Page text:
Mexico’s President Calls for Continental Superstate

If the idea were implemented, tens of millions of middle-class Americans would be directly affected. López Obrador’s call for a pan-American superstate is similar to South American elites’ dreams for their own supranational entity in the South America. The idea was first proposed in the 1800s by Simon Bolivar, but the distance and diversity of South America made the dream unachievable.

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“I will go in July to visit [Joe Biden] at the White House and I want to discuss with him the issue of the integration of all America,” President of Mexico, Andrés Manuel López Obrador stated during a press conference at Mexico’s presidential palace. He then went on to say that: “My position is that, just as how the European community was created … we have to do that in America.”

However, the E.U. is not performing well, and it has done a lot of harm to the middle class in countries like the U.K., where the middle class voted overwhelmingly to leave the European Union in 2016: according to Lord Ashcroft Polling 59% of all leave voters were from a middle class background.

In fact, further research from the Swiss Economic Institute has concluded that globalization is one of the main factors behind the decline of the middle class throughout the Western World.

There have also been calls for a North American Union in the past; which would include: Canada, Mexico, and the United States of America - and many people warned that a North American Court could render amendments to the U.S. Constitution invalid.

President Bush and Vicente Fox actually supported the idea during their time in office: their “Any Willing Worker” plan would have permitted U.S. employers to hire low-wage employees from all over the Americas, if it were implemented; however, the idea was discarded shortly after the terrorist attacks on September 11th, 2001.

The Mexican President said that in order for the idea to be achievable “There has to be a change in the policy, an end to confrontation, an end to hate, an end to threats, the blockades, the foreign interference, and choose brotherhood, good neighbor policies.”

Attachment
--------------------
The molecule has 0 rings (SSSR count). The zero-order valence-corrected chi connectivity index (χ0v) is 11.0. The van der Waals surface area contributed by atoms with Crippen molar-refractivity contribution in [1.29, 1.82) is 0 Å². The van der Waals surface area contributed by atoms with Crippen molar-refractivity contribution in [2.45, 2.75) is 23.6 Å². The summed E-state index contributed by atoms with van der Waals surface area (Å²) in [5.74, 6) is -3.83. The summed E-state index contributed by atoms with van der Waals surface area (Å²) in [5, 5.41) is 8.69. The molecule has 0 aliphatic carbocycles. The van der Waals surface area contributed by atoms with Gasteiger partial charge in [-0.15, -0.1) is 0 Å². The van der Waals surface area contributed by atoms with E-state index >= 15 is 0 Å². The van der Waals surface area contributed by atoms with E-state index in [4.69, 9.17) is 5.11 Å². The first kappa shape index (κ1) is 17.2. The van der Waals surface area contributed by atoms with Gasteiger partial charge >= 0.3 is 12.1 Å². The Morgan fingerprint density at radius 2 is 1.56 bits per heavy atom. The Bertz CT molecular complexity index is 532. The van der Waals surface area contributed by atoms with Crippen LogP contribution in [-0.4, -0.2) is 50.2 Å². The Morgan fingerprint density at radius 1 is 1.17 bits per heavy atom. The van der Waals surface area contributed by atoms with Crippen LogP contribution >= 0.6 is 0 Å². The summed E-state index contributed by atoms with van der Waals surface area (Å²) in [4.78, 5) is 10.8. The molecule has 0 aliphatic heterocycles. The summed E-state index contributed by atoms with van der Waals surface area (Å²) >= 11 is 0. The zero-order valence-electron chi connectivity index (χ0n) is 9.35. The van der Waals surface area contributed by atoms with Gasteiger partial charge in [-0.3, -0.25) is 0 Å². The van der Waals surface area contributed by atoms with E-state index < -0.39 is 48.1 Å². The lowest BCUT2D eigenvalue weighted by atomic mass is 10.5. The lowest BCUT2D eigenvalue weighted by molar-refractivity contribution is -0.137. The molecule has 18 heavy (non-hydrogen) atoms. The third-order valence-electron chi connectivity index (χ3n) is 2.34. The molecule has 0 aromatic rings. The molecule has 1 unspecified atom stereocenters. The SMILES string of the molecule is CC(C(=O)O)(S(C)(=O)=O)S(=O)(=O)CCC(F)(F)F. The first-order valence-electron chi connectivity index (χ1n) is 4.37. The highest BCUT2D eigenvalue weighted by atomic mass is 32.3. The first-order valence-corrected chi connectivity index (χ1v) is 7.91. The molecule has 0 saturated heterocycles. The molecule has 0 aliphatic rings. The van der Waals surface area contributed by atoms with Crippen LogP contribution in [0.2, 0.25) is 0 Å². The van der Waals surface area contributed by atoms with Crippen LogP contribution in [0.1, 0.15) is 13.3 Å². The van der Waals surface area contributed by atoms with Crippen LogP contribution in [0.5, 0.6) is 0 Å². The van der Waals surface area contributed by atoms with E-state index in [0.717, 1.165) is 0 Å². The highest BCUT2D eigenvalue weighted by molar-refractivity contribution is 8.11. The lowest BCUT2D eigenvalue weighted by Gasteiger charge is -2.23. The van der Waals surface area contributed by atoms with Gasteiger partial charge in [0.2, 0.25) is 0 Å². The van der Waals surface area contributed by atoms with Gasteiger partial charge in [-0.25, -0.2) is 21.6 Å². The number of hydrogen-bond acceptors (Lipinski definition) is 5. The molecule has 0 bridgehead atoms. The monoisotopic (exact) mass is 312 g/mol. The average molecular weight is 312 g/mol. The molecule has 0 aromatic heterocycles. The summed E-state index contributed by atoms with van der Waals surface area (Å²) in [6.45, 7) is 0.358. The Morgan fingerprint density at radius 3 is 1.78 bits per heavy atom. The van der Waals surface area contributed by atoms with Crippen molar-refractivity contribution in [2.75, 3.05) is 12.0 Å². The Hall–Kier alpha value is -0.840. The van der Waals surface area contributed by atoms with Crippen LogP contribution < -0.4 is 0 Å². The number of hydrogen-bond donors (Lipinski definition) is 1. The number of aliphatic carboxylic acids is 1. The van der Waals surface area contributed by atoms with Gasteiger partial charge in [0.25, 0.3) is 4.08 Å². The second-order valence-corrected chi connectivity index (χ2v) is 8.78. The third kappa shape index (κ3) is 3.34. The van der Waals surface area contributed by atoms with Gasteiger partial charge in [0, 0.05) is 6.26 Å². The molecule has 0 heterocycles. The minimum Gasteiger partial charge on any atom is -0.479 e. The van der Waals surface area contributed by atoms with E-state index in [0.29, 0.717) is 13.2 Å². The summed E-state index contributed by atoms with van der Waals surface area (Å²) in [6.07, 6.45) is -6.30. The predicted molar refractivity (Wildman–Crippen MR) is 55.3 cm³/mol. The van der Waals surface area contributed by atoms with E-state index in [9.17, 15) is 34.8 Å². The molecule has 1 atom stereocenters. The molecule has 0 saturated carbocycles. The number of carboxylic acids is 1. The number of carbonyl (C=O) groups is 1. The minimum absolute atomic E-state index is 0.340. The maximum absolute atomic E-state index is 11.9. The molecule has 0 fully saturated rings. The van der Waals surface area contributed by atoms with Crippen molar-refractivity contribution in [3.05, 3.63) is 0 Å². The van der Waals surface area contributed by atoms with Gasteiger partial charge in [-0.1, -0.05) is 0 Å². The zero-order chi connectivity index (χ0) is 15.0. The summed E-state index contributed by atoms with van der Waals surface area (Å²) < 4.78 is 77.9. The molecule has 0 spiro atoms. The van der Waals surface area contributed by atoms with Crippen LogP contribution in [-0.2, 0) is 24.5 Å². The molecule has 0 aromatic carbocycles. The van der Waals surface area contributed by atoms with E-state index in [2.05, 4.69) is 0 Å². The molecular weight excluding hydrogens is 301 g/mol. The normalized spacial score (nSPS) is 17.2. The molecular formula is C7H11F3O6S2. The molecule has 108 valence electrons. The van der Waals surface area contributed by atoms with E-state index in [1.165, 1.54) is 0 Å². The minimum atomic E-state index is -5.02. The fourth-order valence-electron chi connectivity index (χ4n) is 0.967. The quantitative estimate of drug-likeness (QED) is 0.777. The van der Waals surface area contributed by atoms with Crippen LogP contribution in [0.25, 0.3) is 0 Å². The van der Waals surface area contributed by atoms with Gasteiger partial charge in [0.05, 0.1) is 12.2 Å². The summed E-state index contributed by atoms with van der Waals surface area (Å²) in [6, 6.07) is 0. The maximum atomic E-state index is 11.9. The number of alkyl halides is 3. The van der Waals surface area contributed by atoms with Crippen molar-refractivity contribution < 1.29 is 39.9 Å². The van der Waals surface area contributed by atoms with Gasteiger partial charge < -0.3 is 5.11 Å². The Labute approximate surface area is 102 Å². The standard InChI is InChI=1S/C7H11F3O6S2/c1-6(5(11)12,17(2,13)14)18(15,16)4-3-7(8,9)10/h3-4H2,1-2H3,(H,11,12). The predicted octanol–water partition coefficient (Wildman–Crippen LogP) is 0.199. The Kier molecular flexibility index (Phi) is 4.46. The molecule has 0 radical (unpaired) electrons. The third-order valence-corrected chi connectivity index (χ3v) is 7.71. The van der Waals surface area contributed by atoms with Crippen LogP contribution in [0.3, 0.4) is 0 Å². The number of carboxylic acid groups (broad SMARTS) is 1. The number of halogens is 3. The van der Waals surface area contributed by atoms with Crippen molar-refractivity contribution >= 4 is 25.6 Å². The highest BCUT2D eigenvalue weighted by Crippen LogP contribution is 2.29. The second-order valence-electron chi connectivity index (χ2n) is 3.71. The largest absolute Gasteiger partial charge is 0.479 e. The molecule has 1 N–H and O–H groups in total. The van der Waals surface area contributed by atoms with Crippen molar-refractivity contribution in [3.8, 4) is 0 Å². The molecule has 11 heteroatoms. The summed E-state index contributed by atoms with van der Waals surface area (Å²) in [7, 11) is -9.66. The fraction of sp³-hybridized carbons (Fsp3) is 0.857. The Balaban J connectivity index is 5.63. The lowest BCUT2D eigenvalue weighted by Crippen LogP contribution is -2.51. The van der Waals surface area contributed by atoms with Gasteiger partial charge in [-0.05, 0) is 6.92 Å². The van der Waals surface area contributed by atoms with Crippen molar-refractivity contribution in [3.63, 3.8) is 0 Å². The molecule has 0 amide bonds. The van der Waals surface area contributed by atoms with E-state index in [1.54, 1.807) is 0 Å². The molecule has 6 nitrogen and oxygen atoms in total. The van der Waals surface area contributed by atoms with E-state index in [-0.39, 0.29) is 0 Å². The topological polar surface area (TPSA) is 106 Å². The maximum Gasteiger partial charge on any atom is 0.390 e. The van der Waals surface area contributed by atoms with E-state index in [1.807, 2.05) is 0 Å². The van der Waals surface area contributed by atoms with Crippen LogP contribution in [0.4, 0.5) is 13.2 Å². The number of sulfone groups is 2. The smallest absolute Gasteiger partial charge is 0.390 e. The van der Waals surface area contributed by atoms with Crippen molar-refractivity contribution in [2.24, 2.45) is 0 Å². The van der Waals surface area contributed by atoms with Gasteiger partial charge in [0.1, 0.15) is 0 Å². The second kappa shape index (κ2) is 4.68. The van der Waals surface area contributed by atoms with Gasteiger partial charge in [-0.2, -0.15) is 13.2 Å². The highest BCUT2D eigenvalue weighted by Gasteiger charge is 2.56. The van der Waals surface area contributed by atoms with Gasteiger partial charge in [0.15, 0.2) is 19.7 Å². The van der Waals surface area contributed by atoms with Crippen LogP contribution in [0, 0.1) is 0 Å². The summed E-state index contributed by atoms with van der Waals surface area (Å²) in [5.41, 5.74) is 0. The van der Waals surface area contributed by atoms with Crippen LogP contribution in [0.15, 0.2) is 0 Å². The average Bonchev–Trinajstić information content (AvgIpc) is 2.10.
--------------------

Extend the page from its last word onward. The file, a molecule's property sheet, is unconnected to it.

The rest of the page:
“I have a very good relationship with President Biden, he is a good man. In this case, I feel that there are a lot of pressures on the part of the Republicans and above all from some leaders of the Republican Party and also in the Democrat Party that has to do with the Cuban community in Florida and in the United States.”

“Of course, the most inhuman, anti-immigrant, authoritarian are the Republicans. But there are also those in the Democratic Party too”

“But if we stay like this, depending on the decision of one gentleman, of the influence of one gentleman, of the rancors of one gentleman, and we forget our peoples, well then, we are acting in a sectarian way, trafficking the pain of the peoples. Taking advantage of, thriving, taking advantage of politically and economically.”

“Why not bring to the dream of Bolivar, including the United States and Canada? It is good for us based on our cultural relations, our friendship, but also because of economic and commercial relations. We will talk about that. I also want to talk about Central America because it is not possible that we do not tend to the causes and to resolve everything with coercive measures regarding immigration. And other issues that we could continue to work on together in the economic integration regarding our sovereignties, the ability to complement each other to face inflation.”

“Not anymore, we will not remain silent anymore in the face of insults to immigrants and Mexicans. And I will insist on immigration reform.”

He then went onto criticize the Grand Old Party — mainly its anti-immigration faction — which he sees as an obstacle to progress in regards to greater unification between the U.S. and the rest of the Americas:

“I am talking now about the attitude of the Republican Party, who surely will drive with their spokesmen that the Summit was a failure. Well, yes, it is possible it will be a failure, but they are the responsible ones for maintaining a policy of closure and not openness.”

“The option is transformation and you have to dare to do it. And you don’t have to keep thinking about the next election, you have to think about the next generation.”